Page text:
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Vairocanavajra b.1100?

Name Variants: Nampar Nangdze Dorje; Vairocanaraksita

Vairocanavajra was born in the city Somnathpuri in South Koshala (today Orissa) in the family of a king named Sachana (or Rajasena). After studies, and some travels in western and central parts of north India, he went to Nalanda Monastery. There he met a yogi, belonging by birth to the scribal caste, named Surapela and studied under him for eight years. Surapela was able to place his hand on people's heads and keep them unconscious as long as he held it there. From him Vairocanavajra received the main teachings that would win him renown in Tibet and China, teachings on doha songs and alchemy. This Surapela is probably the author by that name who wrote one of the very few classical Sanskrit treatises about tree horticulture. Vairocanavajra studied both sutras and tantras with other teachers, including Gunarakshita.

In China, reached via Tibet, Vairocanavajra drank a full cup of mercury in the presence of the royal court. South Indian alchemists had long been famous in China for their mercurial long-life elixirs. This made them especially popular with the emperors, who wished above everything else to lengthen their reigns. Mercury is of course a poison, certainly in such a large dose, but alchemists had methods of ‘fixing' mercury and in any case Vairocanavajra lived on. His skill in alchemy proved a mixed blessing, since one Chinese king kept him imprisoned in his court. Sometimes Tibetan sources call him ‘Quicksilver Vairocana' in memory of his alchemical abilities. Among Tibetans it was rumored that he was six hundred years old.

Vairocanavajra had long had a connection with Tibet, even before he left India, since he worked together with Bari Lotsāwa Rinchen Drak (ba ri lo tsA ba rin chen grags, 1040-1112) on some translations. He is supposed to have visited Tibet five times. Among his students during his time in Tibet the most illustrious were Tropu Gyeltsa Rinchen Gon (khro phu rgyal tsha rin chen mgon, 1118-1195), Zhang Yudrakpa Tsondru Drakpa (zhang g.yu brag pa brtson 'grus grags pa, 1123-1193), and the First Karmapa Dusum Khyenpa (kar+ma pa 01 dus gsum mkhyen pa, 1110-1193). He stayed in several places in different parts of the country, but it was in Penyul ('phan yul), a valley north of Lhasa, that he spent a significant amount of time teaching and translating the doha songs and their commentaries. He also evidently established a monastery in Kyirong (skyid grong)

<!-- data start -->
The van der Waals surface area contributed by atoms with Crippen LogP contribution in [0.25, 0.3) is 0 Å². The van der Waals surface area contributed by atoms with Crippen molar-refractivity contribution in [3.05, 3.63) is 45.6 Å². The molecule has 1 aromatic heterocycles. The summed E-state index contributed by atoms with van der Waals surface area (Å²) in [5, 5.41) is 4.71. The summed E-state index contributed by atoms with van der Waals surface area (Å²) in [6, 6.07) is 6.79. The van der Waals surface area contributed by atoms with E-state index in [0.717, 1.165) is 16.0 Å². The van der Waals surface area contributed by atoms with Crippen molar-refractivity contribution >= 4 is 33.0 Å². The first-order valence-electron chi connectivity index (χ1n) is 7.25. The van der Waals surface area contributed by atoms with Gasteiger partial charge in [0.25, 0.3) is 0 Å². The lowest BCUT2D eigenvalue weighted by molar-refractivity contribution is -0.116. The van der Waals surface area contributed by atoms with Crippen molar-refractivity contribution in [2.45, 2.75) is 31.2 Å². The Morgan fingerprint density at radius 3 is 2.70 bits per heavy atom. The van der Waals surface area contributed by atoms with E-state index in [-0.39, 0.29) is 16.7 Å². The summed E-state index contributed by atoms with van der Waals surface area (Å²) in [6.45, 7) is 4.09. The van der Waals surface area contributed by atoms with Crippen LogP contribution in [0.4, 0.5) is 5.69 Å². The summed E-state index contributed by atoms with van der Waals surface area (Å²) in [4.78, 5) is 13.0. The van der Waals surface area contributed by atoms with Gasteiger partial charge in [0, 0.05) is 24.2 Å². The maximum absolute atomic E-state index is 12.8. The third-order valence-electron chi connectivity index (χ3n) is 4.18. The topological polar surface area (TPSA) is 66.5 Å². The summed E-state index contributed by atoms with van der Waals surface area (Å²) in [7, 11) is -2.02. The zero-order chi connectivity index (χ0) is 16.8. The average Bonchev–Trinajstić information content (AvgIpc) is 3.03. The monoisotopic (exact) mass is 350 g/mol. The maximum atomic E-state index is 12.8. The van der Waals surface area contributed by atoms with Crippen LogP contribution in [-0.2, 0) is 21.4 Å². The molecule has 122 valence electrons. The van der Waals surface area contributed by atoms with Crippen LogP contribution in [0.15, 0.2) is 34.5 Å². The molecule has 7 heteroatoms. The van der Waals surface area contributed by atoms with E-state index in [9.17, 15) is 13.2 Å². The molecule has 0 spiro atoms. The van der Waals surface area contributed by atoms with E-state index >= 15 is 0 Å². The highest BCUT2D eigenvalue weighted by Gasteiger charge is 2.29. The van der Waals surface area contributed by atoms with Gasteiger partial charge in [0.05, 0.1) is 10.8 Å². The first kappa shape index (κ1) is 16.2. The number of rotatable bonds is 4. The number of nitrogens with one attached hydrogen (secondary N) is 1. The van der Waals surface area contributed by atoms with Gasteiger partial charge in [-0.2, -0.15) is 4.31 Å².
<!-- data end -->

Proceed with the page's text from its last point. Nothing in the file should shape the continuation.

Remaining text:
Zhang Yudrakpa records his impressions of Vairocanavajra's character in the final section of his biography. He lived his life as a humble traveler, making do with the food and clothing available. When he met new people, without wasting time on light conversation, he would immediately accept them, regardless of social status, as if they were life-long friends, or as if an only child. He always spoke truthfully, with a smooth and melodious voice. He never displayed the least sign of the passions of anger and lust, even under direct provocation.

He might be considered a member of a 'sister' lineage of the Kagyu because some of the teachings he received through Surapela came through Surapela's teacher Prajnarakshita, who was in his turn a disciple of Naropa. For Tibetans perhaps his most significant lineage was that of the doha commentaries that he translated: Vajradhara > Brahmin Saraha > Shabarishvara Saraha > Maitripa > Shabdikapada > Surapela > Vairocanavajra. Maitripa and Naropa were the two most important Indian teachers of Marpa. These lineages were recorded in the Lists of Lamas (bla ma'i tho byang) by Zhang Yudrakpa. Lama Zhang considered Vairocanavajra to be one of his six “root gurus.”

Vairocanavajra wrote several commentaries that have been preserved in the Tengyur. However Kagyupas of all the different schools to this day treasure above all else his translations of the dohas from the original Apabhramsha, a thousand-year-old North Indian vernacular language that is sometimes called ‘proto-Bengali.' It is said that knew Tibetan so well that he did not require the help of a native speaker, although the names of one of the translators he worked with is known: Lan Darma Lodro (glan dar ma blo gros).

Although Vairocanarakshita (or the abbreviated form Vairocana) is his more usual name, it allows him to be easily confused with a more widely known Vairocanarakshita (or Vairocana), the Tibetan-born monk and translator active in the late eighth century. Sometimes Tibetan sources severely abbreviate his name to Vairo (bai ro), or spell it as Bhero ('bhe ro) or Berowa (be ro ba). Somanathapuri (sa na tha pu ri) probably just refers to the capital city of the Soma Dynasty ('Lunar Dynasty'), which then ruled in the area of Orissa. It has not yet proven possible to identify King Sachana or Rajasena.




A mgon rin po che. 2004. Bla ma bai ro'i rnam thar. In 'Bri gung bka' brgyud chos mdzod chen mo, vol. 85, pp. 190-197. Lhasa. TBRC W00JW501203.

Roerich, George, trans. 1996. The Blue Annals. 2nd ed. Delhi: Motilal Banarsidas, pp. 844-6.

Schaeffer, Kurtis. 2000. “The Religious Career of Vairocanavajra: A Twelfth-Century Indian Buddhist Master from Daksina Kosala.” Journal of Indian Philosophy, vol. 28, no. 4, pp. 361-84.


Dan Martin
August 2008